“I fired at him. This was in all probability the first shot fired in the Rising”

He informed the Company that the Rising was to start at 7 p.m. on Easter Sunday, 23rd April 1916.  He told us that the duties assigned to our Company were the demolition in our area of the railway lines from Waterford to Dublin with the object of holding up and delaying the advance of enemy troops that might be sent to Dublin that way from Britain via Rosslare or Waterford.
On the following Friday night and Saturday afternoon, all the necessary tools for the operation were collected – cross-cuts, hatchets, wire-cutters, crowbars, cold sets, wrenches, spanners etc… My party assembled on Easter Sunday afternoon and proceeded to Colt Wood where, punctually at 7 p.m., we commenced operations. We cut down telegraph poles and the telegraph wires. We removed several lengths of rail, and some sleepers. We carried the rails into the wood and dumped them in a gripe….

Heavy rain had set in while the operations were being carried out, and continued afterwards. When the job was finished the party took shelter in Colt Wood close beside the railway. After some time a man came along the line carrying a lamp. We presumed at the time, and it was later confirmed, that he was a railway employee making an inspection of the line in consequence of the failure of the block signal system, between Portlaoise and Abbeyleix, to work owing to the cutting of the telegraph wires. When the man approached to within a reasonable distance I called: on him to halt. This he failed to do, so I fired at him. (This was in all probability the first shot fired in the Rising). He extinguished the lamp and escaped in the darkness.

Bureau of Military History testimony of Patrick J. Ramsbottom, Captain Portlaoise Company, Irish Volunteers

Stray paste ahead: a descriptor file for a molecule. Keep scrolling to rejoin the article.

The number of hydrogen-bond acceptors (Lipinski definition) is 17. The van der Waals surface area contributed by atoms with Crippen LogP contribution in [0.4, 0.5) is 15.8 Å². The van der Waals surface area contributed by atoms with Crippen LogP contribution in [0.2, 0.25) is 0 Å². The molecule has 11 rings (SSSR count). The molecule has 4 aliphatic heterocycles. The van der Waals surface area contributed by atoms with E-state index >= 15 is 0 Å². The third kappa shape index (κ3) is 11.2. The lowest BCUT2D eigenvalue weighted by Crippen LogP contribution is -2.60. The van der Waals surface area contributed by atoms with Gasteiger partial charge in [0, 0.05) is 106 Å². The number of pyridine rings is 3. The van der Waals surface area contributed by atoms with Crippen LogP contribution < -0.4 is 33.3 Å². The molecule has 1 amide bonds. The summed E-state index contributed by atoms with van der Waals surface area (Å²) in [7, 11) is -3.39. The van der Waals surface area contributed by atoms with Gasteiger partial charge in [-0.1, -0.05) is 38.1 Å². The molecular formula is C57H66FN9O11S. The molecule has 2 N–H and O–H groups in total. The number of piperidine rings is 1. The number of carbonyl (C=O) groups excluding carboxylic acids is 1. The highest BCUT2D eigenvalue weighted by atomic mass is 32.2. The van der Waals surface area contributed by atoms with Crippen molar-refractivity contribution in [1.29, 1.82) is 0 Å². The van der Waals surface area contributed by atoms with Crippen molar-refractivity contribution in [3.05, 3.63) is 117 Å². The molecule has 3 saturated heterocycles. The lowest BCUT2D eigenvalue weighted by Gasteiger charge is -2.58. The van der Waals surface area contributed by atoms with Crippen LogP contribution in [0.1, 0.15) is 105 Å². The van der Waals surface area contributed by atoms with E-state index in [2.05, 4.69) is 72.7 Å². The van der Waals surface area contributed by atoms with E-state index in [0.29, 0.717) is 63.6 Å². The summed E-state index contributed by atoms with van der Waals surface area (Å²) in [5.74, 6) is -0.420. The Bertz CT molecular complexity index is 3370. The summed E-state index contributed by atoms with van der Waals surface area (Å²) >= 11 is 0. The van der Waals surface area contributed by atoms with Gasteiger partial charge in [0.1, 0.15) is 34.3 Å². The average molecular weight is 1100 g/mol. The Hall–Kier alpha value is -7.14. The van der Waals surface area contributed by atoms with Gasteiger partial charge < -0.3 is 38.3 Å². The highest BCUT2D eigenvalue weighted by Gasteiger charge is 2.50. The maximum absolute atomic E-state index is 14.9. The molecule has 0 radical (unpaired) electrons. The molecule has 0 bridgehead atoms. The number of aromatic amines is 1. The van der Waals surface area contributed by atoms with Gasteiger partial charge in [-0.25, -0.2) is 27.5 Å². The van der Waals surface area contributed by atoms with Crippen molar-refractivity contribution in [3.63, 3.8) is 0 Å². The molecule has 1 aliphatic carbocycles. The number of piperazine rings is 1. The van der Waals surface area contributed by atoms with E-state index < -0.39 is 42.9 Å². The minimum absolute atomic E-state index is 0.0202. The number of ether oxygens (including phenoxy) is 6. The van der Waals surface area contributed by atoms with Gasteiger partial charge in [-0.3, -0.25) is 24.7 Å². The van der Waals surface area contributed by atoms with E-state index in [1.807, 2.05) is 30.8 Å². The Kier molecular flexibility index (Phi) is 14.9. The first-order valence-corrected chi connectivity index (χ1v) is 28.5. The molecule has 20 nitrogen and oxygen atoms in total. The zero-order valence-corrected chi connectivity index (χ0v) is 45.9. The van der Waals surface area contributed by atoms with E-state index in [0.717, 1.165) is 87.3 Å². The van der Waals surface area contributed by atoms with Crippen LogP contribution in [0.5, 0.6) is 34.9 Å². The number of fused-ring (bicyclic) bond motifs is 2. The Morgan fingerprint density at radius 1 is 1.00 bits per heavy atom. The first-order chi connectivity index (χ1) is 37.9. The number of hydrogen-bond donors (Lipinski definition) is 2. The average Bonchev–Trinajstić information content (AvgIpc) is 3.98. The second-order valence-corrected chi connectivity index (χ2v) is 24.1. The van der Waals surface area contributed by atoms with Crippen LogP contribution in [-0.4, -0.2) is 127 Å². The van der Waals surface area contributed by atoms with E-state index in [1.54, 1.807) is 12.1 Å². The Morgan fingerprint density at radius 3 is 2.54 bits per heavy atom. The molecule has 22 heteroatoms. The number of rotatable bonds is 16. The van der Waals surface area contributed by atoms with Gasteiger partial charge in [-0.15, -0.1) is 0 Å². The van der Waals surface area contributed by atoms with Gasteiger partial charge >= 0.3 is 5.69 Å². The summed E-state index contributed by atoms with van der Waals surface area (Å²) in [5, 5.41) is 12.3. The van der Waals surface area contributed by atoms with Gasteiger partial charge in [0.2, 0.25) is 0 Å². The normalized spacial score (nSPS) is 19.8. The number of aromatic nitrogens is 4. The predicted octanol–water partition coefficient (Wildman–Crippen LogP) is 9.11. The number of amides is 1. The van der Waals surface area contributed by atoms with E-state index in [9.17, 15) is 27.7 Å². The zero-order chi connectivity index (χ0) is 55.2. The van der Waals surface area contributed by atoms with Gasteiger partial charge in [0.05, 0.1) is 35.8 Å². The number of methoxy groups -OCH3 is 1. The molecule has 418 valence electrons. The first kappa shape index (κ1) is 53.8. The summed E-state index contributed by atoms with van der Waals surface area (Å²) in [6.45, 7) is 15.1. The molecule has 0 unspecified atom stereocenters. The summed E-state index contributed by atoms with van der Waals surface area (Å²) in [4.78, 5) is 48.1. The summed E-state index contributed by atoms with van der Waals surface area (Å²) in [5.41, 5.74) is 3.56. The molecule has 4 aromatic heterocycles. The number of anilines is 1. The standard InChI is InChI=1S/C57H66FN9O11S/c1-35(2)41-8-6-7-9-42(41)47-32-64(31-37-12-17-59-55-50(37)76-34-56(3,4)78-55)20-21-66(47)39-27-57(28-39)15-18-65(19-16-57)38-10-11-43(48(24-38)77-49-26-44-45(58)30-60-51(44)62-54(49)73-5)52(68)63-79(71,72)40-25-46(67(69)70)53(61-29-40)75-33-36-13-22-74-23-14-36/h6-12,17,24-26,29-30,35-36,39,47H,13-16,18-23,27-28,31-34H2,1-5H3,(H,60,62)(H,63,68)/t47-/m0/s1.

Telegraph to London: “Irish Volunteers… leaders should be arrested and interned”

birrellTelegraph to [Augustine] Birrell, 70 Elm Park Road, London

Man arrested at Tralee has made full statement. Belongs to Royal Irish Rifles and a German Irish Brigade and landed with Casement and Monteith. Implicates Stack and Collins and states that arms and ammunition were to be landed from ship last night or today and there was to be general rising with attack on Dublin Castle today.

In view of definite association of Irish Volunteers with enemy now established I agree with Lord Lieutenant that leaders should be arrested and interned in England.

Can this be proceeded with subject to concurrence of the law officers military authorities and Home Office.


“I have heard much disquieting rumours as to mischief brewing”: John Dillon


2, North Great George’s Street


23 April 1916

My dear Nathan,

Enclosed is present address of Edmund Murray. They brought him before a military court last Tuesday – fined him £2 and enrolled him in the Welsh Fusiliers. His was plainly a case on which a Military Court had no foundation. Has the Irish government taken any action in this case?

Since I arrived home on Thursday – I have heard much disquieting rumours as to mischief brewing – I trust they are without foundation. I wonder whether you have any trustworthy information.

Yours sincerely,

John Dillon


[MP, Irish Parliamentary Party]